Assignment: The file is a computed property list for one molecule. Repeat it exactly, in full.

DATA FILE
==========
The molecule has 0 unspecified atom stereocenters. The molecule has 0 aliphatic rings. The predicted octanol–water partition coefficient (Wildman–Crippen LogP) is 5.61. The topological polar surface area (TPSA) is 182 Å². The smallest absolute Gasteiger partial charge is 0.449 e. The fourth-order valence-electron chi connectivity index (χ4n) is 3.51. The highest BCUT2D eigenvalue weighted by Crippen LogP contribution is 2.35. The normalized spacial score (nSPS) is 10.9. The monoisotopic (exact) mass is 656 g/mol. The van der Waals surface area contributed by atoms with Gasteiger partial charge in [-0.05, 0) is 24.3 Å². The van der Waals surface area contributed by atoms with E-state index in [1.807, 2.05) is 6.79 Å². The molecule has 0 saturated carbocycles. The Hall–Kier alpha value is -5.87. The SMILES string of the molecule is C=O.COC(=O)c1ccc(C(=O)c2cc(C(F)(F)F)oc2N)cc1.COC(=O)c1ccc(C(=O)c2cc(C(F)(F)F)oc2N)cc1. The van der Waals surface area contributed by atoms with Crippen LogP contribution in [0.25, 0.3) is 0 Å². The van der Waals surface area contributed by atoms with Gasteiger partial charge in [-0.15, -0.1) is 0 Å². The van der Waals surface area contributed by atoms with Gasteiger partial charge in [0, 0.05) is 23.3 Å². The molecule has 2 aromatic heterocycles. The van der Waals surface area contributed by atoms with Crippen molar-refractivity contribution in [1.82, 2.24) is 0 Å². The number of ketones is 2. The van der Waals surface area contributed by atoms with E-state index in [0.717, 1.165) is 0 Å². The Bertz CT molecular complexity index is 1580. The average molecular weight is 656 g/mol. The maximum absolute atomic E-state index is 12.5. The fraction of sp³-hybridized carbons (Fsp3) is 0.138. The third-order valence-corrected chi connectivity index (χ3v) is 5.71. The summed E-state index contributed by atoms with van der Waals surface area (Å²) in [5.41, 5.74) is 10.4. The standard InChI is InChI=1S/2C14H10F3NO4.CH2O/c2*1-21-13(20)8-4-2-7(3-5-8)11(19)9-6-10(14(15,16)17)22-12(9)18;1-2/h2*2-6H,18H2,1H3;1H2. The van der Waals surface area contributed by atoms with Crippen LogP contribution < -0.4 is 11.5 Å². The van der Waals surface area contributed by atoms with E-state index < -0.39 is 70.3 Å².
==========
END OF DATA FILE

The molecule has 0 unspecified atom stereocenters. The molecule has 0 aliphatic rings. The predicted octanol–water partition coefficient (Wildman–Crippen LogP) is 5.61. The topological polar surface area (TPSA) is 182 Å². The smallest absolute Gasteiger partial charge is 0.449 e. The fourth-order valence-electron chi connectivity index (χ4n) is 3.51. The highest BCUT2D eigenvalue weighted by Crippen LogP contribution is 2.35. The normalized spacial score (nSPS) is 10.9. The monoisotopic (exact) mass is 656 g/mol. The van der Waals surface area contributed by atoms with Gasteiger partial charge in [-0.05, 0) is 24.3 Å². The van der Waals surface area contributed by atoms with E-state index in [1.807, 2.05) is 6.79 Å². The molecule has 0 saturated carbocycles. The Hall–Kier alpha value is -5.87. The SMILES string of the molecule is C=O.COC(=O)c1ccc(C(=O)c2cc(C(F)(F)F)oc2N)cc1.COC(=O)c1ccc(C(=O)c2cc(C(F)(F)F)oc2N)cc1. The van der Waals surface area contributed by atoms with Crippen LogP contribution in [0.25, 0.3) is 0 Å². The van der Waals surface area contributed by atoms with Gasteiger partial charge in [-0.15, -0.1) is 0 Å². The van der Waals surface area contributed by atoms with Gasteiger partial charge in [0, 0.05) is 23.3 Å². The molecule has 2 aromatic heterocycles. The van der Waals surface area contributed by atoms with Crippen molar-refractivity contribution in [1.82, 2.24) is 0 Å². The number of ketones is 2. The van der Waals surface area contributed by atoms with E-state index in [0.717, 1.165) is 0 Å². The Bertz CT molecular complexity index is 1580. The average molecular weight is 656 g/mol. The maximum absolute atomic E-state index is 12.5. The fraction of sp³-hybridized carbons (Fsp3) is 0.138. The third-order valence-corrected chi connectivity index (χ3v) is 5.71. The summed E-state index contributed by atoms with van der Waals surface area (Å²) in [5.41, 5.74) is 10.4. The standard InChI is InChI=1S/2C14H10F3NO4.CH2O/c2*1-21-13(20)8-4-2-7(3-5-8)11(19)9-6-10(14(15,16)17)22-12(9)18;1-2/h2*2-6H,18H2,1H3;1H2. The van der Waals surface area contributed by atoms with Crippen LogP contribution < -0.4 is 11.5 Å². The van der Waals surface area contributed by atoms with E-state index < -0.39 is 70.3 Å².